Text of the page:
After the names of the author and recipient, Pauline epistles often open with the greeting, "Grace and peace to you." "Grace" was a common Hellenistic greeting, while "peace" (shalom) was the common Jewish greeting; this reflected Paul's dual identity in Jewish faith and Hellenistic culture. There may also be a word of thanks to the audience. In secular letters, a prayer or wish for health followed.

BodyEdit

The body begins with a brief statement introducing the main topic of the entire body.

StyleEdit

To English readers, the epistles may appear more formalized than originally read, due to the process of translation. The writer sought to establish 'philophronesis', an intimate extension of their relationship as similar as a face to face encounter as possible. The writer hoped to revive the friendship, making the epistle a substitute for the actual writer. Letters written to a group of people, which include most of the New Testament epistles, were not read individually but read aloud to the entire church congregation.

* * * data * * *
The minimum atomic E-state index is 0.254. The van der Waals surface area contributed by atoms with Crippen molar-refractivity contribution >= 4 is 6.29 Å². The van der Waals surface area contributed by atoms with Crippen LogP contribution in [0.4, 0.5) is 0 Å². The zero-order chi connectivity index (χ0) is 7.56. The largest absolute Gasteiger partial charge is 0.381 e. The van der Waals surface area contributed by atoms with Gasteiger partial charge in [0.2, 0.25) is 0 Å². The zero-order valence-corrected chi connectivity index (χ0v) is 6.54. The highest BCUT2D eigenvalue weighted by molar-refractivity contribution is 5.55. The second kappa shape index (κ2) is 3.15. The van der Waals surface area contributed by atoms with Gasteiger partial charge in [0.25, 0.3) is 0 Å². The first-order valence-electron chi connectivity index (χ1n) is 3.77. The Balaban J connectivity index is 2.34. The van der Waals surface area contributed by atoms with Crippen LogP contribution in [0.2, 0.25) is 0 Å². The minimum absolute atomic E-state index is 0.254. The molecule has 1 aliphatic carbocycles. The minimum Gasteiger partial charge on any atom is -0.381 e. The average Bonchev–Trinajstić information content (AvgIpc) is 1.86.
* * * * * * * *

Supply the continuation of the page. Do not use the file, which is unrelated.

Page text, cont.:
The content is concise compared to modern letters. Writing required a great financial expense of paper and ink and long process of time.

The letter often intends to establish theological points (as in many of Paul's epistles), to comfort in the face of persecution (for example, 1 Peter), or to exhort Christians to do good works (James).

New Testament epistlesEdit

There are epistles that are written to particular areas, and general epistles that are written to groups or communities. Taking at face value the traditional ascription of epistles to their superscribed authors, Paul wrote more epistles to particular churches, as well as personal letters to Timothy, Philemon, and Titus. Peter was the author of his own. John was the author of his own, James was the author of his own, Jude was the author of his own. Sometimes Paul's epistles are divided into subgroups. For instance, the 'prison epistles' are the ones written by Paul while he was in prison, while the 'pastoral epistles' are the letters to Timothy and Titus, since they contain advice about providing pastoral care to their churches.

Questions of historical authorship or of date and authenticity are addressed in the entries to individual Epistles. Usually the Epistles of the New Testament Canon are divided as follows:

Pauline EpistlesEdit

General (or "catholic") epistlesEdit